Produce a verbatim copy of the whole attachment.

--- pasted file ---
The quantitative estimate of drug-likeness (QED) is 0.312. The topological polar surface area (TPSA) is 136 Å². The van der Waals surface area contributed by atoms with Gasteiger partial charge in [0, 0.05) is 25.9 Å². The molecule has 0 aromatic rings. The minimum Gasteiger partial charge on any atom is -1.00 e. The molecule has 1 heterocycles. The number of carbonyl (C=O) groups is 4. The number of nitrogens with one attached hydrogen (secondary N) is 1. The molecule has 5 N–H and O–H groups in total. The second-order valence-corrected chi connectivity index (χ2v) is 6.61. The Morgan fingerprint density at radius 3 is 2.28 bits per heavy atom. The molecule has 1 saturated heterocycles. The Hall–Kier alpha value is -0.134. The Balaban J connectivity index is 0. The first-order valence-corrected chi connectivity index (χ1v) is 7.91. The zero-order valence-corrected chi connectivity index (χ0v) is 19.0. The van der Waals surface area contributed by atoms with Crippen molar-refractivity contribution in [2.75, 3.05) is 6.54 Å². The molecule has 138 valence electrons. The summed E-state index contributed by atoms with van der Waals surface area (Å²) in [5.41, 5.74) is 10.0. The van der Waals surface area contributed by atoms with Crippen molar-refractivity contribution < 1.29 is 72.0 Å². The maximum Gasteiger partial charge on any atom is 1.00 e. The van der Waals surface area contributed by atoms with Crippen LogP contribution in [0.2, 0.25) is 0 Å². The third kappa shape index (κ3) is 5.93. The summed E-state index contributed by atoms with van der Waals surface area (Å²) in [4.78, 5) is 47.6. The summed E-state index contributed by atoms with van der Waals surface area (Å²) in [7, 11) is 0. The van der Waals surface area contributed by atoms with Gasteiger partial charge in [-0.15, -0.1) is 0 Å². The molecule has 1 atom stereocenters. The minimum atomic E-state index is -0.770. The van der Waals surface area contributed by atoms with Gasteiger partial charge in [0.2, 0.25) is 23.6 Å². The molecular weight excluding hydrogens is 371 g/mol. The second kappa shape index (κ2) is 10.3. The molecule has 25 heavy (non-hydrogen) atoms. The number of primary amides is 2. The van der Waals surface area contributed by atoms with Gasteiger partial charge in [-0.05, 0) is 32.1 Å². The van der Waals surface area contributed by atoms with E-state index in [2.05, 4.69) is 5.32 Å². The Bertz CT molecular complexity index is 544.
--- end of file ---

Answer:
The quantitative estimate of drug-likeness (QED) is 0.312. The topological polar surface area (TPSA) is 136 Å². The van der Waals surface area contributed by atoms with Gasteiger partial charge in [0, 0.05) is 25.9 Å². The molecule has 0 aromatic rings. The minimum Gasteiger partial charge on any atom is -1.00 e. The molecule has 1 heterocycles. The number of carbonyl (C=O) groups is 4. The number of nitrogens with one attached hydrogen (secondary N) is 1. The molecule has 5 N–H and O–H groups in total. The second-order valence-corrected chi connectivity index (χ2v) is 6.61. The Morgan fingerprint density at radius 3 is 2.28 bits per heavy atom. The molecule has 1 saturated heterocycles. The Hall–Kier alpha value is -0.134. The Balaban J connectivity index is 0. The first-order valence-corrected chi connectivity index (χ1v) is 7.91. The zero-order valence-corrected chi connectivity index (χ0v) is 19.0. The van der Waals surface area contributed by atoms with Crippen molar-refractivity contribution in [2.75, 3.05) is 6.54 Å². The molecule has 138 valence electrons. The summed E-state index contributed by atoms with van der Waals surface area (Å²) in [5.41, 5.74) is 10.0. The van der Waals surface area contributed by atoms with Crippen molar-refractivity contribution < 1.29 is 72.0 Å². The maximum Gasteiger partial charge on any atom is 1.00 e. The van der Waals surface area contributed by atoms with Crippen LogP contribution in [0.2, 0.25) is 0 Å². The third kappa shape index (κ3) is 5.93. The summed E-state index contributed by atoms with van der Waals surface area (Å²) in [4.78, 5) is 47.6. The summed E-state index contributed by atoms with van der Waals surface area (Å²) in [7, 11) is 0. The van der Waals surface area contributed by atoms with Gasteiger partial charge in [-0.15, -0.1) is 0 Å². The molecule has 1 atom stereocenters. The minimum atomic E-state index is -0.770. The van der Waals surface area contributed by atoms with Gasteiger partial charge in [0.2, 0.25) is 23.6 Å². The molecular weight excluding hydrogens is 371 g/mol. The second kappa shape index (κ2) is 10.3. The molecule has 25 heavy (non-hydrogen) atoms. The number of primary amides is 2. The van der Waals surface area contributed by atoms with Gasteiger partial charge in [-0.05, 0) is 32.1 Å². The van der Waals surface area contributed by atoms with E-state index in [2.05, 4.69) is 5.32 Å². The Bertz CT molecular complexity index is 544.